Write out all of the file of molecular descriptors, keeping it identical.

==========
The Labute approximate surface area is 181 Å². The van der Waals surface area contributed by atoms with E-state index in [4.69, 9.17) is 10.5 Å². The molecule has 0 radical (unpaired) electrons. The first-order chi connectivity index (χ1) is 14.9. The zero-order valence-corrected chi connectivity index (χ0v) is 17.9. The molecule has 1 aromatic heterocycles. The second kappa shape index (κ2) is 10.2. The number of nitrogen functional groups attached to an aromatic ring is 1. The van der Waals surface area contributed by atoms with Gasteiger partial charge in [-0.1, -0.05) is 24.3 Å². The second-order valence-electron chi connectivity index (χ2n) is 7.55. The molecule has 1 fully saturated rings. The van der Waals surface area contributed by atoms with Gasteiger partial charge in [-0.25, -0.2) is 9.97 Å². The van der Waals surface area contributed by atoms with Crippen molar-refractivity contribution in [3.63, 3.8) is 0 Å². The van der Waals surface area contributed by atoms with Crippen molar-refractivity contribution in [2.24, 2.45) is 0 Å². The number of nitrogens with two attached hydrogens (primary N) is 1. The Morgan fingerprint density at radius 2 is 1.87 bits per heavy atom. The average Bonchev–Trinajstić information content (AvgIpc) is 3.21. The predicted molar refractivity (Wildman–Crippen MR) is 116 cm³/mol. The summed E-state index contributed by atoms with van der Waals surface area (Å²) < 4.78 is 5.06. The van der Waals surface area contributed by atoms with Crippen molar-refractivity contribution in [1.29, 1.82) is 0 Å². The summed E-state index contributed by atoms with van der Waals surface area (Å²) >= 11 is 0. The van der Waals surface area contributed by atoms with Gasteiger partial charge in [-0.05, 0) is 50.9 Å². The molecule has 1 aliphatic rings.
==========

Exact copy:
The Labute approximate surface area is 181 Å². The van der Waals surface area contributed by atoms with E-state index in [4.69, 9.17) is 10.5 Å². The molecule has 0 radical (unpaired) electrons. The first-order chi connectivity index (χ1) is 14.9. The zero-order valence-corrected chi connectivity index (χ0v) is 17.9. The molecule has 1 aromatic heterocycles. The second kappa shape index (κ2) is 10.2. The number of nitrogen functional groups attached to an aromatic ring is 1. The van der Waals surface area contributed by atoms with Gasteiger partial charge in [-0.1, -0.05) is 24.3 Å². The second-order valence-electron chi connectivity index (χ2n) is 7.55. The molecule has 1 fully saturated rings. The van der Waals surface area contributed by atoms with Gasteiger partial charge in [-0.25, -0.2) is 9.97 Å². The van der Waals surface area contributed by atoms with Crippen molar-refractivity contribution in [3.63, 3.8) is 0 Å². The van der Waals surface area contributed by atoms with Crippen molar-refractivity contribution in [2.24, 2.45) is 0 Å². The number of nitrogens with two attached hydrogens (primary N) is 1. The Morgan fingerprint density at radius 2 is 1.87 bits per heavy atom. The average Bonchev–Trinajstić information content (AvgIpc) is 3.21. The predicted molar refractivity (Wildman–Crippen MR) is 116 cm³/mol. The summed E-state index contributed by atoms with van der Waals surface area (Å²) < 4.78 is 5.06. The van der Waals surface area contributed by atoms with Crippen molar-refractivity contribution in [1.29, 1.82) is 0 Å². The summed E-state index contributed by atoms with van der Waals surface area (Å²) >= 11 is 0. The van der Waals surface area contributed by atoms with Gasteiger partial charge in [-0.05, 0) is 50.9 Å². The molecule has 1 aliphatic rings.